Why the new MacBook Air is going to be the MacBook

Because Apple doesn’t do complex. Let me elaborate.

When Steve Jobs took over in the late ’90s, the Apple ecosystem was horribly cluttered with Quadras, Performas and all manner of other beasties. Steve quickly slashed the offerings to a four part matrix: two professional-class machines, two consumer-class machines, desktops and laptops.

So the current ecosystem largely looks like this:

Pro Laptop: MacBook Pro

Pro Desktop: Mac Pro

Consumer Laptop: MacBook

Consumer Desktop: iMac

Now, the ecosystem’s become a bit cluttered again. Most folks (~99% or so) can really do everything with either an iMac or a MacBook. It’s clear that the Mac Pro and the MacBook Pro are essentially niche products.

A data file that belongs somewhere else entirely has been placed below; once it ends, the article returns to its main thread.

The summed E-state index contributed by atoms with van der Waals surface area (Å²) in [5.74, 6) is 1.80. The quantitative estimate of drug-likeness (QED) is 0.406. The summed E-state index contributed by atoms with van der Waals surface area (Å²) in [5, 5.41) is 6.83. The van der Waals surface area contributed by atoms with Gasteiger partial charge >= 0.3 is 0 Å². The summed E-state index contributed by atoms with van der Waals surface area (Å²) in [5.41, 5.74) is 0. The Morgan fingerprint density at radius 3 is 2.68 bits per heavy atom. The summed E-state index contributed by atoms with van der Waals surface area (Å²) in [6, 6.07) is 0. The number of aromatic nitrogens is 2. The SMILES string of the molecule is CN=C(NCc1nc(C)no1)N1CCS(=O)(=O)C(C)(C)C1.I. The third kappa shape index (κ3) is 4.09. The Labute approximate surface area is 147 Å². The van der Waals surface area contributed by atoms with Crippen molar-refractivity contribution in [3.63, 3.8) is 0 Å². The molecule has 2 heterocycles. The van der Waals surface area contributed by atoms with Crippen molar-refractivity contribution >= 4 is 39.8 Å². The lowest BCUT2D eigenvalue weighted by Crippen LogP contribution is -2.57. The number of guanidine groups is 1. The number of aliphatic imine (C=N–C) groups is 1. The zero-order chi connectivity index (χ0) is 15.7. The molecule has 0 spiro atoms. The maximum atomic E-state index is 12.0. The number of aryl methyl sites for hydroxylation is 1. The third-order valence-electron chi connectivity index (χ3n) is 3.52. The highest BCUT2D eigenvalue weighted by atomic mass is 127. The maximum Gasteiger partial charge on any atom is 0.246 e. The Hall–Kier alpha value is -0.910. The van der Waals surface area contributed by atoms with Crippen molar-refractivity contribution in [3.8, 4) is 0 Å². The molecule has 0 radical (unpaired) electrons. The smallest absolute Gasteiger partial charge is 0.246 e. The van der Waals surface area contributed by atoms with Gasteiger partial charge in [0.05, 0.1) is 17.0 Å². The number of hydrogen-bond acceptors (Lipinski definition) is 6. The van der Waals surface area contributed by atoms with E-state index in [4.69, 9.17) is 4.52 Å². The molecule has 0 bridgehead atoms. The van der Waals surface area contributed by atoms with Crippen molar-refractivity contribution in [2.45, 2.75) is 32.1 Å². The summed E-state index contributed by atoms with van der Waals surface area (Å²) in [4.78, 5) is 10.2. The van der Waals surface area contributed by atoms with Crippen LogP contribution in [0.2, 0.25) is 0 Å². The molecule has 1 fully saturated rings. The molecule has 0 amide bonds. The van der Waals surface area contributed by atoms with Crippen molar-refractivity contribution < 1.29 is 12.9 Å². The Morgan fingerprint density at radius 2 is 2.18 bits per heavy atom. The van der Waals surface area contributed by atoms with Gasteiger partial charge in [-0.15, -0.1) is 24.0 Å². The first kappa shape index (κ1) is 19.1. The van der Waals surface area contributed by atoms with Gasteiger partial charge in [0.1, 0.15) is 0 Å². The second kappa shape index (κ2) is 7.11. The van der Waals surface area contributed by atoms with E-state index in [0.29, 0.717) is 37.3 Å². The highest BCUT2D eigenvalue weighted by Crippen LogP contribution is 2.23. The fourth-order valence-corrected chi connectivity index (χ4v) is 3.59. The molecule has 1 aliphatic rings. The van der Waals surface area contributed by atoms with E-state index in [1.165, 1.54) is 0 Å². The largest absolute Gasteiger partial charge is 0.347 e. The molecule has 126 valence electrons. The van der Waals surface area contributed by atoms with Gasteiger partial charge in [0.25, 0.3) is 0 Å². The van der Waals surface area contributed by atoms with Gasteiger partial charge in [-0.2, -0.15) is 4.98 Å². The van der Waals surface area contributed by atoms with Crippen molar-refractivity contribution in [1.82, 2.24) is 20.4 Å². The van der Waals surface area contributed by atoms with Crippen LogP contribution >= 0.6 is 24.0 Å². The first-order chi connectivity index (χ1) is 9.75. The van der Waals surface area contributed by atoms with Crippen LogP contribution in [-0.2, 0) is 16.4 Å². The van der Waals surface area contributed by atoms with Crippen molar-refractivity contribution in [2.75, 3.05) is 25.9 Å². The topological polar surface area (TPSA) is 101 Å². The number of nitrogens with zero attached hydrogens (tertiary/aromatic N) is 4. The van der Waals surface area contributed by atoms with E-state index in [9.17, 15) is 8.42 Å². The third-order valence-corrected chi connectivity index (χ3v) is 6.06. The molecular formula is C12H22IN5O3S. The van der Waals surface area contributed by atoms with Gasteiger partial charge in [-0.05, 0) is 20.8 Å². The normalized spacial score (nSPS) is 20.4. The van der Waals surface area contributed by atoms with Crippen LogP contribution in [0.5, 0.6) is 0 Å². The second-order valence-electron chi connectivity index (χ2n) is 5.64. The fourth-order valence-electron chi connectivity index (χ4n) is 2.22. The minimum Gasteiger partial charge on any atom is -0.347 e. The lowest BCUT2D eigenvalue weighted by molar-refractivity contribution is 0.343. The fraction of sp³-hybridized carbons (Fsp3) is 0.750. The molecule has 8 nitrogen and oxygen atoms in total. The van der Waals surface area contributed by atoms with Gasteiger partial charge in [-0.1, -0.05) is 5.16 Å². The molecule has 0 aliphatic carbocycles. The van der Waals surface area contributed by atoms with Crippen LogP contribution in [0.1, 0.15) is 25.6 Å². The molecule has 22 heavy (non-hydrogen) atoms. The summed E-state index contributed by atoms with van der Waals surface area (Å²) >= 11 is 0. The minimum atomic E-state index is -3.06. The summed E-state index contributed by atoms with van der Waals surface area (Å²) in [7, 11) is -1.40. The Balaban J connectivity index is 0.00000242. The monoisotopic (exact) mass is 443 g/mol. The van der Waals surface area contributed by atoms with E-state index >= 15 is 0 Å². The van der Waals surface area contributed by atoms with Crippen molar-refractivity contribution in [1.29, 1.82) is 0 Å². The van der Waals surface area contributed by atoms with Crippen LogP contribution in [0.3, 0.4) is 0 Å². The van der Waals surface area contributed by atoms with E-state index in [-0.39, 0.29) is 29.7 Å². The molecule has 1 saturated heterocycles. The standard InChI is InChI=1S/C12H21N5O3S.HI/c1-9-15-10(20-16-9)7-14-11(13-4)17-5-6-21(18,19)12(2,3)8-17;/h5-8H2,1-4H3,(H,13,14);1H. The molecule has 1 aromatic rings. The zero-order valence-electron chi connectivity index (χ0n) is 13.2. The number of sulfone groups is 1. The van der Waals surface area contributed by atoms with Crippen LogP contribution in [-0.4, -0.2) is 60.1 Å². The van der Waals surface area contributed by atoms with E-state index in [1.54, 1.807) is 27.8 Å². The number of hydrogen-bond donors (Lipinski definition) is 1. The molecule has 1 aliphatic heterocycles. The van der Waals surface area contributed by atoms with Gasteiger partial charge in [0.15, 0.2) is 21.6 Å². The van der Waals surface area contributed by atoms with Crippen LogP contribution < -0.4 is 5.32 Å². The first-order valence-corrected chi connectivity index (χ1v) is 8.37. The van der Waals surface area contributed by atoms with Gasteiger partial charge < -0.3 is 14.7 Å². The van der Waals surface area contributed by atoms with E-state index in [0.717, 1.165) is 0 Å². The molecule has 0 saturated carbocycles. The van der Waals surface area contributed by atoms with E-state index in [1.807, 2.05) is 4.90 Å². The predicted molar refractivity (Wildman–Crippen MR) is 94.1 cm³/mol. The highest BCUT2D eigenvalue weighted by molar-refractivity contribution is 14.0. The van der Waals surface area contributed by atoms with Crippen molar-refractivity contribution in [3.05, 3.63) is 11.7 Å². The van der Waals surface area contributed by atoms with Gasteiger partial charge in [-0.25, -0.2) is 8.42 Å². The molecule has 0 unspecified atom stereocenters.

In addition, you’ve got the various iOS machines: the iPhone/iPod Touch and the iPad. Most notably, the iPad.

And all by its lonesome…the MacBook Air. It’s heavier than the iPad, but lighter than the MacBook, but more expensive than both. It’s a product orphan, and if there’s anything that Steve hates, it’s product orphans.

Now that the iPad is out, it makes no sense for the MacBook Air to exist in its current iteration. It doesn’t do anything better than either the iPad or the MacBook, and does things rather a bit worse – it processes slower than either, its battery life blows chunks, you get the visual.

So this Wednesday, I fully expect Steve to bin the MacBook Air and instead introduce a fully revamped MacBook which embodies much of the design philosophy of the MacBook Air, without its limitations, at the current price point of $999.

You heard it here first.

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